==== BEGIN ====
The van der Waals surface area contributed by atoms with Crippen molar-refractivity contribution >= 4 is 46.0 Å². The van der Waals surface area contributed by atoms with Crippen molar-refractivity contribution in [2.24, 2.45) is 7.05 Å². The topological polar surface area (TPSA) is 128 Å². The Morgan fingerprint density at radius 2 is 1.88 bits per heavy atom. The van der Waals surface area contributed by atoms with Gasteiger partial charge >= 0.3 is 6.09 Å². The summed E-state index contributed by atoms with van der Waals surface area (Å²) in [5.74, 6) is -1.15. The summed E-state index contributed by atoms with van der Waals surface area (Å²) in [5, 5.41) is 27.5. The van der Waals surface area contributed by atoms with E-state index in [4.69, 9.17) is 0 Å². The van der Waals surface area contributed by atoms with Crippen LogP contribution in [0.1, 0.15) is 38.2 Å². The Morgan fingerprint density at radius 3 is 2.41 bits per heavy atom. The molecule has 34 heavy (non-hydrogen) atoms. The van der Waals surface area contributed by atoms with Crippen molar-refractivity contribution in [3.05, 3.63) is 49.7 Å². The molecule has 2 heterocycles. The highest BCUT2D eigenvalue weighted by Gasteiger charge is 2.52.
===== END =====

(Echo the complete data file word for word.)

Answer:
The van der Waals surface area contributed by atoms with Crippen molar-refractivity contribution >= 4 is 46.0 Å². The van der Waals surface area contributed by atoms with Crippen molar-refractivity contribution in [2.24, 2.45) is 7.05 Å². The topological polar surface area (TPSA) is 128 Å². The Morgan fingerprint density at radius 2 is 1.88 bits per heavy atom. The van der Waals surface area contributed by atoms with Gasteiger partial charge >= 0.3 is 6.09 Å². The summed E-state index contributed by atoms with van der Waals surface area (Å²) in [5.74, 6) is -1.15. The summed E-state index contributed by atoms with van der Waals surface area (Å²) in [5, 5.41) is 27.5. The van der Waals surface area contributed by atoms with E-state index in [4.69, 9.17) is 0 Å². The van der Waals surface area contributed by atoms with Crippen LogP contribution in [0.1, 0.15) is 38.2 Å². The Morgan fingerprint density at radius 3 is 2.41 bits per heavy atom. The molecule has 34 heavy (non-hydrogen) atoms. The van der Waals surface area contributed by atoms with Crippen molar-refractivity contribution in [3.05, 3.63) is 49.7 Å². The molecule has 2 heterocycles. The highest BCUT2D eigenvalue weighted by Gasteiger charge is 2.52.